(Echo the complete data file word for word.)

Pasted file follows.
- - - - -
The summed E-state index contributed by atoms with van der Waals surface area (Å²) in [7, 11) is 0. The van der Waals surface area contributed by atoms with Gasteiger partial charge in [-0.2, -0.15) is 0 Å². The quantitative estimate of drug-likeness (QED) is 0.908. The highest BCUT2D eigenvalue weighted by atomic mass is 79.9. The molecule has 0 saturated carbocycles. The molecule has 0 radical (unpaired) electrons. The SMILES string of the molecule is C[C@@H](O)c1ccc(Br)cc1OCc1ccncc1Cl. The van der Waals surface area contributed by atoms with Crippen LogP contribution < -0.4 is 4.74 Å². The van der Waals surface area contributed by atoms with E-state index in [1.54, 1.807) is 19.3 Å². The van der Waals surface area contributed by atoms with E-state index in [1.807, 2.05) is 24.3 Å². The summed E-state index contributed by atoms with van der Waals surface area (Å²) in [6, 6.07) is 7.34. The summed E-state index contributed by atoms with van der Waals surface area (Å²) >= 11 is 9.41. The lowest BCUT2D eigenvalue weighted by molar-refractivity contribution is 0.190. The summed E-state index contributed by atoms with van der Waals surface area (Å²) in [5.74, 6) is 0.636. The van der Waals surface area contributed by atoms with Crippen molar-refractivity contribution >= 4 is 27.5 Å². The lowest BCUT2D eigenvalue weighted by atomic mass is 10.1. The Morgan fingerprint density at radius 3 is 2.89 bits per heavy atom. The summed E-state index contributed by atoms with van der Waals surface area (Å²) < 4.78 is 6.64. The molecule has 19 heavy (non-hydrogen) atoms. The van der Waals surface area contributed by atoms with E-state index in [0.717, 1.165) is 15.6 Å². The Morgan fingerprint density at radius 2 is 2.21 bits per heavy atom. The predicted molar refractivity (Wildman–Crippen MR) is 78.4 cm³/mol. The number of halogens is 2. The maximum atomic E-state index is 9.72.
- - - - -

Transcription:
The summed E-state index contributed by atoms with van der Waals surface area (Å²) in [7, 11) is 0. The van der Waals surface area contributed by atoms with Gasteiger partial charge in [-0.2, -0.15) is 0 Å². The quantitative estimate of drug-likeness (QED) is 0.908. The highest BCUT2D eigenvalue weighted by atomic mass is 79.9. The molecule has 0 saturated carbocycles. The molecule has 0 radical (unpaired) electrons. The SMILES string of the molecule is C[C@@H](O)c1ccc(Br)cc1OCc1ccncc1Cl. The van der Waals surface area contributed by atoms with Crippen LogP contribution < -0.4 is 4.74 Å². The van der Waals surface area contributed by atoms with E-state index in [1.54, 1.807) is 19.3 Å². The van der Waals surface area contributed by atoms with E-state index in [1.807, 2.05) is 24.3 Å². The summed E-state index contributed by atoms with van der Waals surface area (Å²) in [6, 6.07) is 7.34. The summed E-state index contributed by atoms with van der Waals surface area (Å²) >= 11 is 9.41. The lowest BCUT2D eigenvalue weighted by molar-refractivity contribution is 0.190. The summed E-state index contributed by atoms with van der Waals surface area (Å²) in [5.74, 6) is 0.636. The van der Waals surface area contributed by atoms with Crippen molar-refractivity contribution >= 4 is 27.5 Å². The lowest BCUT2D eigenvalue weighted by atomic mass is 10.1. The Morgan fingerprint density at radius 3 is 2.89 bits per heavy atom. The summed E-state index contributed by atoms with van der Waals surface area (Å²) < 4.78 is 6.64. The molecule has 19 heavy (non-hydrogen) atoms. The van der Waals surface area contributed by atoms with E-state index in [0.717, 1.165) is 15.6 Å². The Morgan fingerprint density at radius 2 is 2.21 bits per heavy atom. The predicted molar refractivity (Wildman–Crippen MR) is 78.4 cm³/mol. The number of halogens is 2. The maximum atomic E-state index is 9.72.